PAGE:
abstractNote = {The NEAMS program aims to develop an integrated multi-physics simulation capability “pellet-to-plant” for the design and analysis of future generations of nuclear power plants. In particular, the Reactor Product Line code suite's multi-resolution hierarchy is being designed to ultimately span the full range of length and time scales present in relevant reactor design and safety analyses, as well as scale from desktop to petaflop computing platforms. Flow-induced vibration (FIV) is widespread problem in energy systems because they rely on fluid movement for energy conversion. Vibrating structures may be damaged as fatigue or wear occurs. Given the importance of reliable components in the nuclear industry, flow-induced vibration has long been a major concern in safety and operation of nuclear reactors. In particular, nuclear fuel rods and steam generators have been known to suffer from flow-induced vibration and related failures. Advanced reactors, such as integral Pressurized Water Reactors (PWRs) considered for Small Modular Reactors (SMR), often rely on innovative component designs to meet cost and safety targets. One component that is the subject of advanced designs is the steam generator, some designs of which forego the usual shell-and-tube architecture in order to fit within the primary vessel. In addition to being more cost- and space-efficient, such steam generators need to be more reliable, since failure of the primary vessel represents a potential loss of coolant and a safety concern. A significant amount of data exists on flow-induced vibration in shell-and-tube heat exchangers, and heuristic methods are available to predict their occurrence based on a set of given assumptions. In contrast, advanced designs have far less data available. Advanced modeling and simulation based on coupled structural and fluid simulations have the potential to predict flow-induced vibration in a variety of designs, reducing the need for expensive experimental programs, especially at the design stage. Over the past seven years, the Reactor Product Line has developed the integrated multi-physics code suite SHARP. The goal of developing such a tool is to perform multi-physics neutronics, thermal/fluid, and structural mechanics modeling of the components inside the full reactor core or portions of it with a user-specified fidelity. In particular SHARP contains high-fidelity single-physics codes Diablo for structural mechanics and Nek5000 for fluid mechanics calculations. Both codes are state-of-the-art, highly scalable tools that have been extensively validated. These tools form a strong basis on which to build a flow-induced vibration modeling capability. In the last two years a significant effort was devoted to 1) develop and validate a fully coupled capability in SHARP for Fluid-Structure calculations (FSI) and 2) validate the use of SHARP for one-way coupled calculations in helical steam generators on legacy data available as well as novel experiments. In this report we discuss an extension of previous one-way coupled calculations performed with Nek5000 and Diablo aimed at simulating available FIV experiments in helical steam generators in the turbulent buffeting regime. It was demonstrated that in the buffeting regime one-way coupling was judged sufficient because the pressure loads do not cause substantial displacements. However, higher speeds led to a reduction in accuracy and the need for a fully coupled capability for velocity or approaching the critical velocity and fluid elastic instability. In this report we demonstrate such fully coupled capability on the Argonne test case discussed in previous reports.},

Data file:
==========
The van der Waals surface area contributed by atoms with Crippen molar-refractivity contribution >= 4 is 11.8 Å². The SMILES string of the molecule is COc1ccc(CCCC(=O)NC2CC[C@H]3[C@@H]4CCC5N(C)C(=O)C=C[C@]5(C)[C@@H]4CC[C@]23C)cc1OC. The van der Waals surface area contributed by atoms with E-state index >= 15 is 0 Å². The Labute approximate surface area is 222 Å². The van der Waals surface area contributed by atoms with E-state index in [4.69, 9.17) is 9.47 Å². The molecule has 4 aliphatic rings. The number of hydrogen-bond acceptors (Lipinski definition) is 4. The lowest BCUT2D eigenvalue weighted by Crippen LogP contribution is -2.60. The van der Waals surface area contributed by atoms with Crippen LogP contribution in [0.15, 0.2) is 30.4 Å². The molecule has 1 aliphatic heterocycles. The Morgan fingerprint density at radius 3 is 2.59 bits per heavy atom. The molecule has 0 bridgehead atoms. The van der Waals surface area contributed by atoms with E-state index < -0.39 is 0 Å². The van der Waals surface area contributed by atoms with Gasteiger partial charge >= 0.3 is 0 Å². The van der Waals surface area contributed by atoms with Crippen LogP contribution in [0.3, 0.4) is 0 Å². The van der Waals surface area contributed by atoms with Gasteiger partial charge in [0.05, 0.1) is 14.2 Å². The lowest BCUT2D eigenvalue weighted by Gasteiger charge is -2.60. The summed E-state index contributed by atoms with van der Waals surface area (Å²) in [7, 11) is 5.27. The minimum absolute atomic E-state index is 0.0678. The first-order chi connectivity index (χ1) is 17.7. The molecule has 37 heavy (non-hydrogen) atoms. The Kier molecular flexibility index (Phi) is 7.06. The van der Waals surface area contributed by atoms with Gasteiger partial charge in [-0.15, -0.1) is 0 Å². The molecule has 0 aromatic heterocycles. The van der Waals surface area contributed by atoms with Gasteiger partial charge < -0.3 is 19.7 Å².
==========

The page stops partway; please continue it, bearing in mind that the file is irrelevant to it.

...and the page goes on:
doi = {10.2172/1561527},
journal = {},
number = ,
volume = ,
place = {United States},
year = {2019},
month = {9}
}

Technical Report:

Save / Share: